Investors filed a lawsuit against Amazon, claiming the company failed to properly process competing proposals before selecting Jeff Bezos’ Blue Origin startup to launch the satellites for its new home internet service, codenamed Project Kuiper.
According to the lawsuit’s plaintiff, the Cleveland Bakers and Teamster’s Pension Fund, Amazon decided to accept Blue Origin’s introductory contract after spending less than an hour reviewing it. The contracts give Blue Origin, United Launch Alliance and Arianespace responsibility for launch plans for the 3,236 satellite constellation, SpaceNews reported via Delaware Business Court Insider (a paid publication).
The lawsuit says Jeff Bezos’ role as founder of Amazon and Blue Origin created a conflict of interest. Bezos’ unique position allowed him to “identify and negotiate with launch providers for Amazon, while at the same time having the freedom to negotiate on Blue Origin’s behalf against Amazon.” Additionally, the lawsuit argues that SpaceX is due to the Rivalry between Bezos and Elon Musk, the space company’s founder, was not taken into account, despite it being “the launch vehicle provider with the best proven track record and lowest prices in the industry.”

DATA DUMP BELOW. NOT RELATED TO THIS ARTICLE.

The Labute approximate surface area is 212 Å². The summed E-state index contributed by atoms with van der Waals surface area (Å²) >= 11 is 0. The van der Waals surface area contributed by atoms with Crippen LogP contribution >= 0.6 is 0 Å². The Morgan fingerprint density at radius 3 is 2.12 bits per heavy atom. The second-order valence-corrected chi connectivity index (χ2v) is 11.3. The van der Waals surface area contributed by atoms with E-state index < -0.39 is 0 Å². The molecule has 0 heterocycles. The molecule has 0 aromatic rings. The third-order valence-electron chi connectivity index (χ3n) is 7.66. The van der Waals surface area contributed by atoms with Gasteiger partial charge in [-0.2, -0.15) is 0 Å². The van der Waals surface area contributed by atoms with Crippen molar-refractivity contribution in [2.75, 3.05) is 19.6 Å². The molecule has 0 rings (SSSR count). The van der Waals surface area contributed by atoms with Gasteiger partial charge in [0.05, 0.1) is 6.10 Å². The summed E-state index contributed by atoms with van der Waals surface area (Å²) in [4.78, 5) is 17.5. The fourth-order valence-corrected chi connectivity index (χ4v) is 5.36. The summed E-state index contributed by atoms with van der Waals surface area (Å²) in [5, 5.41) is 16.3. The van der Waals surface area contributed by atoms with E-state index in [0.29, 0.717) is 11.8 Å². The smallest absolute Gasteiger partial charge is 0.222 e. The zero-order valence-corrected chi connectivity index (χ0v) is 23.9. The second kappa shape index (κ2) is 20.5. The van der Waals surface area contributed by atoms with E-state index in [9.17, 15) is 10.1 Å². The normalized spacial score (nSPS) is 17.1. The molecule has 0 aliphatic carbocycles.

“The allegations in this lawsuit are completely without merit, and we look forward to proving this at trial,” an Amazon spokesperson told Cord Cutters News.
SpaceX could not immediately be reached for comment.
Project Kuiper would work similarly to SpaceX’s Starlink service, offering high-speed internet from space. That means Amazon’s service could potentially average close to 90.55 Mbps downstream and 9.33 Mbps upstream on Starlink, with a latency of 43. Amazon is reportedly hoping for less than 100 US dollars per month to offer a cheaper option.
Amazon plans to launch the first satellites for its new home internet service later this month. The launch allows Amazon to test the service before beginning larger production in 2024.
Photo credit: Blue Origin